In 2021, India’s rural population crossed 900 million, which makes it larger than the entire population of Europe. India is projected to remain predominantly rural till 2050. Moreover, the rural economy constitutes 46% of the national income and 70% workforce. The last two decades have seen profound changes in India’s rural economy. As per the 1991 Census, 48.4% of the main workers in rural India were cultivators and 31.6% were agricultural labourers. By 2011, the census estimates that there are 40.3% cultivators and 32.9% agricultural labourers. This not only points to a significant shift in the agrarian base of our country but also hints at the fact that the shift has primarily gone to the secondary and tertiary sectors of the rural economy and not to wage labour. Data shows that about two-thirds of rural income is now being generated in non-agricultural activities, and more than half of the value added in the manufacturing sector is being contributed by rural areas, but unfortunately, all without any significant employment gains.
Post the pandemic, the return of migrants to cities within a short time and a much lesser quantum of migration in the second wave showed limits of rural and transition habitats to provide productive engagement. In a scenario dominated by informal and fragile jobs, the poverty slide asks of the New Rural to become a productive habitat of human development, and social and economic mobility.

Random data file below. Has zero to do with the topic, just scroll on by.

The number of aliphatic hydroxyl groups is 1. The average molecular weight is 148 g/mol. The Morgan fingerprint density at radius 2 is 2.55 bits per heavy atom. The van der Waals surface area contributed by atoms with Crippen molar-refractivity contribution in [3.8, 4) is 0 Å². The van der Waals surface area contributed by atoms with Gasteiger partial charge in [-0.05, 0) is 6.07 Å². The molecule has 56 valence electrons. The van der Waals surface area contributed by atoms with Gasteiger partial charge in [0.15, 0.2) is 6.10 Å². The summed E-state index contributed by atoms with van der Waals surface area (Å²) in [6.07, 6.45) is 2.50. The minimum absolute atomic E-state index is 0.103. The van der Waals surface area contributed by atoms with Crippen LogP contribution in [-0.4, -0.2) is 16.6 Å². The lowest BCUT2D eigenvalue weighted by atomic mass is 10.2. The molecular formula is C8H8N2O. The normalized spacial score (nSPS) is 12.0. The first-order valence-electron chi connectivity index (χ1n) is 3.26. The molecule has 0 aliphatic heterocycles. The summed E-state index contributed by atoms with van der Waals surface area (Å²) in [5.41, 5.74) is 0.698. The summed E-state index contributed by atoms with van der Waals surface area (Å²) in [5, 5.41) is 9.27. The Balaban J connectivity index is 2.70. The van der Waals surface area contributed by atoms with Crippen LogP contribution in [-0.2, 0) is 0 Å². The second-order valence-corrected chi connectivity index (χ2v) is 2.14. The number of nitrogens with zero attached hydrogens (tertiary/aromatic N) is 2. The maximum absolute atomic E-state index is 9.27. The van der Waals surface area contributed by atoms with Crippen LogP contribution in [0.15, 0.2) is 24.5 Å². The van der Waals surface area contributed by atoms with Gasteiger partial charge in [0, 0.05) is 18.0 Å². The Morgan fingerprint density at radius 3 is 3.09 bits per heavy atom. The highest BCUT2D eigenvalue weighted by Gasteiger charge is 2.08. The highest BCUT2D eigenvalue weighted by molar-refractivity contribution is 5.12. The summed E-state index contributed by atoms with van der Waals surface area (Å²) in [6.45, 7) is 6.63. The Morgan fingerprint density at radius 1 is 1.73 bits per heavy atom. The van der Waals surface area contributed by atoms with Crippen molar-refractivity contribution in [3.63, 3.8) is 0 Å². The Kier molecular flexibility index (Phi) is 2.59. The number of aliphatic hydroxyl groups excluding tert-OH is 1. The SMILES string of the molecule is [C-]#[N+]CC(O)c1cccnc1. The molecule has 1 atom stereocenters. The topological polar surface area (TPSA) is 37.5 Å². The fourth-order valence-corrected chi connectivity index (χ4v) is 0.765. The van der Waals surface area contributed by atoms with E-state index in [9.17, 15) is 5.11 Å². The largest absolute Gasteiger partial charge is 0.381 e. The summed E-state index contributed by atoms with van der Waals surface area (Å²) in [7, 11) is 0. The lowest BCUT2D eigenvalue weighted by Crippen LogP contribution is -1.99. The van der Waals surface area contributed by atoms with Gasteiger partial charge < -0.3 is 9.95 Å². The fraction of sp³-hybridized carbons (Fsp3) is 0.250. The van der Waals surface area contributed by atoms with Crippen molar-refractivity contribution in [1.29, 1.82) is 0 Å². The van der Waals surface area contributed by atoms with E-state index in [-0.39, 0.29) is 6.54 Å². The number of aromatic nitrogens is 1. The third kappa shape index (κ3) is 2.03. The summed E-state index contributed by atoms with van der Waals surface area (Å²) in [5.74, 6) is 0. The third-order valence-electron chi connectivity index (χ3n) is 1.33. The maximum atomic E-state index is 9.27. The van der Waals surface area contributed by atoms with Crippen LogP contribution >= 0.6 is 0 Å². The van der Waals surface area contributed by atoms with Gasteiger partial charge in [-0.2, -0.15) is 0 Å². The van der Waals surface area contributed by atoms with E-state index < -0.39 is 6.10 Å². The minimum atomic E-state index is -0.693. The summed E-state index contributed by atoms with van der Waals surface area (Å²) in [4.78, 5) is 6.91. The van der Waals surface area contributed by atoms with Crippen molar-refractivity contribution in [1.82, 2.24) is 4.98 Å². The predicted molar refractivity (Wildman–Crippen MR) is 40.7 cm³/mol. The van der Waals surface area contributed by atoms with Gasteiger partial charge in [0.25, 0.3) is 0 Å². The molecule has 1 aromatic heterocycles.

Today, the rural, peri-rural, and circular migrants are younger than ever, they are agile, aspirational, with higher school years, and with mobile and digital access. Rural areas today typify a highly diversified household economy that includes agriculture and allied sector, trading, and is heavily connected with urban/migration economy. But the fact of the matter is, there is growing unemployment, and opportunities haven’t grown in comparison. Government jobs have remained stagnant while the competition has soared, and the private sector hasn’t been able to create the number of jobs to absorb the remaining workers. While entrepreneurship promotion has grown over the years, this again is limited to urban technology start-ups while a large section of people is ignored in this process.